How often do you listen back to a mix and it’s good, but nothing grabs your attention?
You have added pretty much everything you can, so it’s not a lack of instrumentation.
More electric guitar? Too much already.
How about more drum fills? No space left.
More reverb, delay, and FX? Cluttered mush of sound.
This sounds like a perfect job for automation. If you've never used it, you are missing out. Automation has the power to take simple, up close vocal leads, into to a soaring wide open chorus and back again. Most every DAW has it, but not everybody uses it. Here are a few tracks I use automation on almost all the time.
If you don’t use automation on vocals, I would venture to say that your vocalist has the best mic technique on the planet and feels the vibe of the song. It is vitally important to have dynamics and create emotion within differing passages of a song. Without those subtle differences, it becomes sterile and boring by the second verse. As a very, very generic starting point, try taking the verse lyrics up a few db to make them closer to the listener and taking the chorus down a db or two in order to smooth out the overall levels. Use your ears, not your eyes.
Take a listen to almost any current pop song and you will hear only bits and pieces of delay on certain vocal lines. At the end of a phrase it is common to have 2-3 repeats of the last syllable or word. Create a FX buss (delay and/or reverb) and automate a send to that FX buss to taste.
3. Background Vocals
Most background vocals like to sit in a track at constant volumes throughout a song because they are not in the forefront. But don’t disregard them as being unable to add interest. When working with gang vocals, and I like to compare them to a live audience singing along. At first, they may be quieter and following along with the band at the beginning of the song, but as the song progresses, the audience starts to soar in volume and can at times even overtake the band. If the song calls for it, automating those tracks can be glorious.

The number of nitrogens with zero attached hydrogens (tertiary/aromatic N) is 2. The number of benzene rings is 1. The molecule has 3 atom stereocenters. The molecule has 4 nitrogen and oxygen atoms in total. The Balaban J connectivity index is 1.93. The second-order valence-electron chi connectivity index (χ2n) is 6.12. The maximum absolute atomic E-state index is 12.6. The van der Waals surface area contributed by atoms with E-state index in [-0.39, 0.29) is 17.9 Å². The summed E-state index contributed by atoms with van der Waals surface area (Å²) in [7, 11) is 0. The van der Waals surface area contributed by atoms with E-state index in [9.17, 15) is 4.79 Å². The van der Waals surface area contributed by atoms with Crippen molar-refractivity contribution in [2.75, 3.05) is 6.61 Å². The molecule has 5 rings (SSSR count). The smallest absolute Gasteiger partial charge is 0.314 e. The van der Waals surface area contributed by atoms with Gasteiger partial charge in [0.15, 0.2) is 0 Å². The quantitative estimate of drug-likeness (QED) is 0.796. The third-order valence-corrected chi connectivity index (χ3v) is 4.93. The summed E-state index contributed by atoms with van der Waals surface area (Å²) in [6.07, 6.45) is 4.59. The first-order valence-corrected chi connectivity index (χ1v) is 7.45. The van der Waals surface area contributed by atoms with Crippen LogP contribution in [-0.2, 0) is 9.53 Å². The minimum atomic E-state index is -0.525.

If you are recording drums live, most often they don’t need a whole lot of automation if your drummer pays close attention to dynamics. But even for subtle dynamics, try raising and lowering the volume of the kick 1-2db for a chorus. That added energy would help to create emotion and then conversely, space, to bring the song back down for verses. Lastly, more often than not, MIDI drums are lifeless and without vibe. To bring that life back, randomize the velocity hits on the snare and kick drum hits.
5. Stereo Bus
As stereo bus automation can be easily overdone for impact at home, I would recommend trusting your mastering engineer to make those decisions. It is a delicate process that requires automation of about 1db in either direction. But often times, 1db is too much and you should only make incremental jumps of .5db at a time within the parts of a song. Like I have said before, use your ears not your eyes, and if it doesn’t add emotion to a song, leave it alone.